1 Sunday of Lent. Knowledge of good and evil

What I can learn from temptations of Adam and Eve?
What truths are hidden there?
This is the time to learn something very important about it.

From Genesis 3:

But the serpent said to the woman:
“You certainly will not die!
No, God knows well that the moment you eat of it
your eyes will be opened and you will be like gods
who know what is good and what is evil.”
The woman saw that the tree was good for food,
pleasing to the eyes, and desirable for gaining wisdom.

Gospel of Matthew 4:3-11

The devil took him to the holy city,
and made him stand on the parapet of the temple,
and said to him, “If you are the Son of God, throw yourself down.
For it is written:
He will command his angels concerning you
and with their hands they will support you,
lest you dash your foot against a stone
Jesus answered him,
“Again it is written,
You shall not put the Lord, your God, to the test.”
Then the devil took him up to a very high mountain,
and showed him all the kingdoms of the world in their magnificence,
and he said to him, “All these I shall give to you,
if you will prostrate yourself and worship me.”
At this, Jesus said to him,
“Get away, Satan!
It is written:
The Lord, your God, shall you worship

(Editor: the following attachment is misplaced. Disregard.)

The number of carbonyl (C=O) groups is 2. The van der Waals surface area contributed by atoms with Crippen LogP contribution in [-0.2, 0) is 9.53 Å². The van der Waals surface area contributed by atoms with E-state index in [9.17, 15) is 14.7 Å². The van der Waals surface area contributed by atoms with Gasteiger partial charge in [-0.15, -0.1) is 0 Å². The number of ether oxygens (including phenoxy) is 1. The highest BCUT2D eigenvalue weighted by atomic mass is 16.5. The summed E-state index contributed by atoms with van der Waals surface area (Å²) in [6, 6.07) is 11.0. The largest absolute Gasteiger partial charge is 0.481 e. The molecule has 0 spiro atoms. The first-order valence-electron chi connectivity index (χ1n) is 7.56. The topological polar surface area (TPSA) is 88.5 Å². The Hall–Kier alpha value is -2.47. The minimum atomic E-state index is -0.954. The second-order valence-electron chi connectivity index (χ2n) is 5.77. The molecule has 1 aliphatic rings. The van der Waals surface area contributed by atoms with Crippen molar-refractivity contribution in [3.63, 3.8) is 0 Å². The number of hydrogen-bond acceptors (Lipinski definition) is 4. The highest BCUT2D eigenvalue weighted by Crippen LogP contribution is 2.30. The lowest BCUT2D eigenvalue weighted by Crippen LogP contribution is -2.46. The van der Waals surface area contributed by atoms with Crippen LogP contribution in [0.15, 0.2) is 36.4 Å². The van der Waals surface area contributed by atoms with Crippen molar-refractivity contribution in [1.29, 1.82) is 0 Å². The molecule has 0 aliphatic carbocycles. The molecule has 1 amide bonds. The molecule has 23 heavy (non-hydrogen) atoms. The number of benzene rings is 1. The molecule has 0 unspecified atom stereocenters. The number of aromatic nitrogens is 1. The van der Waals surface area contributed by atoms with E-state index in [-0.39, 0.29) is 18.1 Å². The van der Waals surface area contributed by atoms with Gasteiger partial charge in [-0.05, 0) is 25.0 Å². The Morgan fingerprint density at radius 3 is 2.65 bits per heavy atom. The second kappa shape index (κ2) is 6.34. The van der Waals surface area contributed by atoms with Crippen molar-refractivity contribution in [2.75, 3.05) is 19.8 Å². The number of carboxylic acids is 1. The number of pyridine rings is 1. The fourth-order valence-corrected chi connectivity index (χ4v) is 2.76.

and him alone shall you serve

One thought on “1 Sunday of Lent. Knowledge of good and evil

  1. The interesting thing about “good and evil” pertaining to the parable of Adam and Eve is that the question of about what is evil to them is doing or thinking anything that is contra to God and His will. Later especially during the time of Moses people had become the victims of failing to use good judgment or just plain common sense. Thus, humanity was given the Ten Commandments. Not content to leave good enough alone the Pharisitical Hebrews extrapolated those commandments into 613 statutes and decrees. Soooooooo it now falls to the Church, us, to strive to convey the love of Christ and encourage the flock to live in acting upon that love for the common good and dignity of all humanity.
    Deacon Aldon


Leave a Reply

Fill in your details below or click an icon to log in:

WordPress.com Logo

You are commenting using your WordPress.com account. Log Out /  Change )

Twitter picture

You are commenting using your Twitter account. Log Out /  Change )

Facebook photo

You are commenting using your Facebook account. Log Out /  Change )

Connecting to %s